Nov 07, 07
Serious readers of literary fiction
Read in November, 2007
For a first novel, Radiant Days is a hell of an accomplishment. Michael Fitzgerald is a writer of both seriousness and serious talent. He deserves to be read.
On the back cover there is reference to Fitzgerald's MFA; but I'm overjoyed to report that Fitzgerald's work shows almost none of the scars of an MFA program. There's very little of the pathological cleverness, smug zaniness and "look at me I'm writing!" silliness that these programs seem to breed. Too often, the letters 'MFA' promise little more than inside-joke prose created solely for other MFA graduates.
For all its visits to the narrator's unrequited sexuality, Radiant Days is a novel that does not stop being serious. It is a novel whose writing took a lot of hard choices; when war is going on all round him and the narrator should probably be resorting to philosophical kitsch to show his readers how sensitive he is, Fitzgerald's narrator instead provides honesty: he's thrilled at the thought of having another try at bedding the woman who dragged him to Hungary.
As one reads this, he can almost imagine some literary critic - more concerned about his next cocktail party than offering a true critique of what he's read - carrying on about the "chilling dispossession" of contemporary Americans, that they can be thinking of only sex and drugs while people are dying. But that is a very real and true part of the American experience, and Fitzgerald nobly captures it.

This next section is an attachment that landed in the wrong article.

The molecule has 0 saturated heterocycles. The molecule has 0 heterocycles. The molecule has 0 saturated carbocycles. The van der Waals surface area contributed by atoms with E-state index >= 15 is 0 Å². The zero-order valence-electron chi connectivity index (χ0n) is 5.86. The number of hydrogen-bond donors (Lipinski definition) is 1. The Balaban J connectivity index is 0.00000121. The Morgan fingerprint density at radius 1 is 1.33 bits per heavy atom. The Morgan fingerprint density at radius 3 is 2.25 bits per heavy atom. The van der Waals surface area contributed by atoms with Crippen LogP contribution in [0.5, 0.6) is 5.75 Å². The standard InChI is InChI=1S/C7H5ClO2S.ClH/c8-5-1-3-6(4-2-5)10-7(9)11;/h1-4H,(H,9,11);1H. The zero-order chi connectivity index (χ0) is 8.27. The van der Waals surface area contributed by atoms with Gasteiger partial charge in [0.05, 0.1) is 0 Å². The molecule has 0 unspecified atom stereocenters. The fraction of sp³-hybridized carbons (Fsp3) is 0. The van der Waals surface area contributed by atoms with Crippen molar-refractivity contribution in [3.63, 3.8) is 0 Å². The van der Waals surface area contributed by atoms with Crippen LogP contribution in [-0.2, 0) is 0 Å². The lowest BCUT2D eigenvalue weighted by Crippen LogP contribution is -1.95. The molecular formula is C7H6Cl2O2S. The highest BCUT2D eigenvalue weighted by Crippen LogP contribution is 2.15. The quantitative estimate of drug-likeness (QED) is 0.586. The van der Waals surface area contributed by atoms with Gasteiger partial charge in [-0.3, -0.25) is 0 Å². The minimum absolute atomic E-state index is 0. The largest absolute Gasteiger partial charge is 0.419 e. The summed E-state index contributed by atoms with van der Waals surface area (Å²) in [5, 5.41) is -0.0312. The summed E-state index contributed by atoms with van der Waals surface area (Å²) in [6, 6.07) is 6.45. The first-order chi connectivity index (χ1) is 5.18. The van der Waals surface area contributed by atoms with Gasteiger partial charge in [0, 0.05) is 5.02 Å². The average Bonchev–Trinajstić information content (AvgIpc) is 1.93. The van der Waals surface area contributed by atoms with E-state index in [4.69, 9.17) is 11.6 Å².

If there was a part of the book that didn't thrill me, it was the beginning. We start at a party, and it felt so much like "The Swimmer" and a whole world that seems senselessly literary. Then there was the narrator's confession that he'd read little of Hemingway except biographies and A Movable Feast, and it made one worry about the rest of the novel - just how well Fitzgerald would be able to redeem his narrator's confession that he was more interested in being a writer than actually writing.
But redeem it he did. He did it with seriousness and honesty and a few interesting tricks, too. Here's perhaps the novel's most interesting sentence:
"She'd let me stand while she lay back on the bed and put her feet on my shoulders and let me move in below and her ass was rubbing against the top of my thighs and my memory was letting me almost feel the weight of her feet on my shoulders and I began to speed up."
There are also a number of very insightful observations about women and Europeans' general view of Americans. Fitzgerald has an English journalist named Marsh who provides many of these insights. At one point he says of the narrator's drug-using female obsession:
"People like her are the reason no one ever gets anything done. They smash things up and then retreat into their beauty."
That's a great truth. And it's an accomplishment to create a character who can say this in proper context and have it come out plausibly.
Finally, the reader is left turning pages quickly and admiring the novelist immensely by the end of this work. How much of this is autobiographical? is a question a reader is forced to ask of almost any story told in the first person, no matter how good that reader is.
Let us hope the answer, in Michael Fitzgerald's case, is: Not too much. This was a thoroughly well-constructed and enjoyable novel. I hope there are more to come.